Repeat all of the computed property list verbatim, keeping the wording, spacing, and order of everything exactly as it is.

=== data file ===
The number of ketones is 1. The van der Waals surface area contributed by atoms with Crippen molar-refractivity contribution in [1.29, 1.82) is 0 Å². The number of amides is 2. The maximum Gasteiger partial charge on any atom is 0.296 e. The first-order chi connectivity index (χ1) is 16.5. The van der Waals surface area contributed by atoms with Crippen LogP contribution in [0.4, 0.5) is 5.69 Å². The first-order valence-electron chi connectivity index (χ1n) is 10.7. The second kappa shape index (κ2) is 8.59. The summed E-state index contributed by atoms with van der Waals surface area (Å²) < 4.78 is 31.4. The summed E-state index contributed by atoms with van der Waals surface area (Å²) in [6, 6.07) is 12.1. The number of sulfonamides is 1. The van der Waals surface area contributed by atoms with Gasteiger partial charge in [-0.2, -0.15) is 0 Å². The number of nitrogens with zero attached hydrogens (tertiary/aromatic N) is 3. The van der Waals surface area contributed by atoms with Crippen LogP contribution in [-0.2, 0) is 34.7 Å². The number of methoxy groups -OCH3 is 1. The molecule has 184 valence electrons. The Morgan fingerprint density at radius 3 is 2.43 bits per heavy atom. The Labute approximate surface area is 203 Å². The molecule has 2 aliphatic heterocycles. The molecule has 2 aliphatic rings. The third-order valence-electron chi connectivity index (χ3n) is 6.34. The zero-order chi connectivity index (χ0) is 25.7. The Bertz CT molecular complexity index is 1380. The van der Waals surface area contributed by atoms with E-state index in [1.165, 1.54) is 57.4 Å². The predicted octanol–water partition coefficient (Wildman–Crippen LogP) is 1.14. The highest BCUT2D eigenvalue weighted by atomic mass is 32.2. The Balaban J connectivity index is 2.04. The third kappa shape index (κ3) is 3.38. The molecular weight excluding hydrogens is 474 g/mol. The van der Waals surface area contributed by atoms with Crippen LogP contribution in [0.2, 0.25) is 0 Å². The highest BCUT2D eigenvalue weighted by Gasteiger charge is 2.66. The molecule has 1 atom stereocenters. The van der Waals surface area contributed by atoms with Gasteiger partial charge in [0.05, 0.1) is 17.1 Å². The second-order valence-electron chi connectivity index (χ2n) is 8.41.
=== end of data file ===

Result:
The number of ketones is 1. The van der Waals surface area contributed by atoms with Crippen molar-refractivity contribution in [1.29, 1.82) is 0 Å². The number of amides is 2. The maximum Gasteiger partial charge on any atom is 0.296 e. The first-order chi connectivity index (χ1) is 16.5. The van der Waals surface area contributed by atoms with Crippen LogP contribution in [0.4, 0.5) is 5.69 Å². The first-order valence-electron chi connectivity index (χ1n) is 10.7. The second kappa shape index (κ2) is 8.59. The summed E-state index contributed by atoms with van der Waals surface area (Å²) < 4.78 is 31.4. The summed E-state index contributed by atoms with van der Waals surface area (Å²) in [6, 6.07) is 12.1. The number of sulfonamides is 1. The van der Waals surface area contributed by atoms with Gasteiger partial charge in [-0.2, -0.15) is 0 Å². The number of nitrogens with zero attached hydrogens (tertiary/aromatic N) is 3. The van der Waals surface area contributed by atoms with Crippen LogP contribution in [-0.2, 0) is 34.7 Å². The number of methoxy groups -OCH3 is 1. The molecule has 184 valence electrons. The Morgan fingerprint density at radius 3 is 2.43 bits per heavy atom. The Labute approximate surface area is 203 Å². The molecule has 2 aliphatic heterocycles. The molecule has 2 aliphatic rings. The third-order valence-electron chi connectivity index (χ3n) is 6.34. The zero-order chi connectivity index (χ0) is 25.7. The Bertz CT molecular complexity index is 1380. The van der Waals surface area contributed by atoms with E-state index in [1.165, 1.54) is 57.4 Å². The predicted octanol–water partition coefficient (Wildman–Crippen LogP) is 1.14. The highest BCUT2D eigenvalue weighted by atomic mass is 32.2. The Balaban J connectivity index is 2.04. The third kappa shape index (κ3) is 3.38. The molecular weight excluding hydrogens is 474 g/mol. The van der Waals surface area contributed by atoms with Crippen LogP contribution in [0.2, 0.25) is 0 Å². The highest BCUT2D eigenvalue weighted by Gasteiger charge is 2.66. The molecule has 1 atom stereocenters. The van der Waals surface area contributed by atoms with Gasteiger partial charge in [0.05, 0.1) is 17.1 Å². The second-order valence-electron chi connectivity index (χ2n) is 8.41.